The central thread linking the various essays is the ubiquity and deep-rooted nature of caste practices. Several writers note the pervasiveness of caste feelings that cause people to relentlessly question a chance acquaintance till they find out his caste! Tamil Nadu today boasts of numerous educational institutions, from primary schools to universities and professional colleges. This has led to an exponential increase in the number of educated people, with many rural youths employed as teachers and professors. Sadly, as many essayists note, this has not translated into the waning of caste discrimination. On the contrary, caste is seen at its most potent in colleges and schools. P Suresh notes how under the pretext of giving scholarships and other special privileges, schools identify and sequester school children belonging to the lower castes, leading to caste discrimination becoming ingrained even in the minds of young children.

Perhaps the most comprehensive statement about caste is made by Perumal Murugan in his essay titled ‘Everyday Moments’. He states that caste is like god in our society today; it is as omnipresent and as powerful. It governs every aspect of our lives, whether we want to rent a house, eat a meal at a friend’s home, drink tea at a wayside teashop or bathe in the river. It operates in the most illogical manner, overlooking the most fundamental scientific facts. As Perumal Murugan resignedly puts it, “In my experience, I feel caste is like god. There is no difference in villages, cities, mountains or among the educated or uneducated—god is everywhere; so is caste….There is only one difference… those who have seen god cannot explain what god is. But the everyday moments constantly produce before us visuals of caste.”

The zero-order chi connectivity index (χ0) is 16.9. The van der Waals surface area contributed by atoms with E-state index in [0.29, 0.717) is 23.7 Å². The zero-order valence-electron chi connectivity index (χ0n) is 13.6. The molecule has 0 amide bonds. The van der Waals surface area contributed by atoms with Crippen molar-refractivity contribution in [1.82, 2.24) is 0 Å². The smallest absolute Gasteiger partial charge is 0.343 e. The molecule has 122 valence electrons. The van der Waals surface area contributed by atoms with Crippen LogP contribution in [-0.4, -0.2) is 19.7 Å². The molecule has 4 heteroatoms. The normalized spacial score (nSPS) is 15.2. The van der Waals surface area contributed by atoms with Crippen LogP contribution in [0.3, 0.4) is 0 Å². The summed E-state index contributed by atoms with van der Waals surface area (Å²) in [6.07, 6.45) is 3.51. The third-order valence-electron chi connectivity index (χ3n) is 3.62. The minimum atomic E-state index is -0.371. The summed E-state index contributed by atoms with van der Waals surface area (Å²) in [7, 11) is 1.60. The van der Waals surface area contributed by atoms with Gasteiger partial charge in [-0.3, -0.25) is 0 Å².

This collection of essays provides an insightful and in-depth exploration into the phenomenon of caste, a phenomenon that has such a strong impact across all levels of society in contemporary India. While the relentless narration of the dispiriting facts about caste discrimination does occasionally depress the reader, the overwhelming presence of caste in India today makes this an important ethnographic contribution to studies on the lived experience of caste.

(The author is the head of the Department of English, Queen Mary’s College, Chennai)

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Published: 18 Feb 2018, 9:01 AM